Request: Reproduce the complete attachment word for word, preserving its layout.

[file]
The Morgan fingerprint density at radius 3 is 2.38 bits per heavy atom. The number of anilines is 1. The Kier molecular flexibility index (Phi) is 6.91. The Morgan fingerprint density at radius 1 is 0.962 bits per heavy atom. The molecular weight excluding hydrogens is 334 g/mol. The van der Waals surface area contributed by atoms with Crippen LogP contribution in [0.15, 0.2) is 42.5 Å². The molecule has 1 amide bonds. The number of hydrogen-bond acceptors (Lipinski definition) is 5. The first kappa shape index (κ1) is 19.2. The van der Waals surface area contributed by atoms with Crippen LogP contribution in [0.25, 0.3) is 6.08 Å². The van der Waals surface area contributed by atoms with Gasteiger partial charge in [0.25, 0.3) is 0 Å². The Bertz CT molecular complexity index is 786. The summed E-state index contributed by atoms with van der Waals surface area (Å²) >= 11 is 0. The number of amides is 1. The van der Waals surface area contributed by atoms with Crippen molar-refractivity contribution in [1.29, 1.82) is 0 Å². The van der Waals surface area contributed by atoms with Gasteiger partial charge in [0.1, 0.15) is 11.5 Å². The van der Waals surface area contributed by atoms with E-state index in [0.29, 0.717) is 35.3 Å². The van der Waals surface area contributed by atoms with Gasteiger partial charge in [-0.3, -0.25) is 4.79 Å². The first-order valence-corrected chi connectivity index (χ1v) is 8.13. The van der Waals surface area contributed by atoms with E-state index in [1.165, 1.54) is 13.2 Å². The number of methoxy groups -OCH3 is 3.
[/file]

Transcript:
The Morgan fingerprint density at radius 3 is 2.38 bits per heavy atom. The number of anilines is 1. The Kier molecular flexibility index (Phi) is 6.91. The Morgan fingerprint density at radius 1 is 0.962 bits per heavy atom. The molecular weight excluding hydrogens is 334 g/mol. The van der Waals surface area contributed by atoms with Crippen LogP contribution in [0.15, 0.2) is 42.5 Å². The molecule has 1 amide bonds. The number of hydrogen-bond acceptors (Lipinski definition) is 5. The first kappa shape index (κ1) is 19.2. The van der Waals surface area contributed by atoms with Crippen LogP contribution in [0.25, 0.3) is 6.08 Å². The van der Waals surface area contributed by atoms with Gasteiger partial charge in [0.25, 0.3) is 0 Å². The Bertz CT molecular complexity index is 786. The summed E-state index contributed by atoms with van der Waals surface area (Å²) >= 11 is 0. The number of amides is 1. The van der Waals surface area contributed by atoms with Crippen molar-refractivity contribution in [1.29, 1.82) is 0 Å². The van der Waals surface area contributed by atoms with Gasteiger partial charge in [0.1, 0.15) is 11.5 Å². The van der Waals surface area contributed by atoms with E-state index in [0.29, 0.717) is 35.3 Å². The van der Waals surface area contributed by atoms with Gasteiger partial charge in [-0.3, -0.25) is 4.79 Å². The first-order valence-corrected chi connectivity index (χ1v) is 8.13. The van der Waals surface area contributed by atoms with E-state index in [1.165, 1.54) is 13.2 Å². The number of methoxy groups -OCH3 is 3.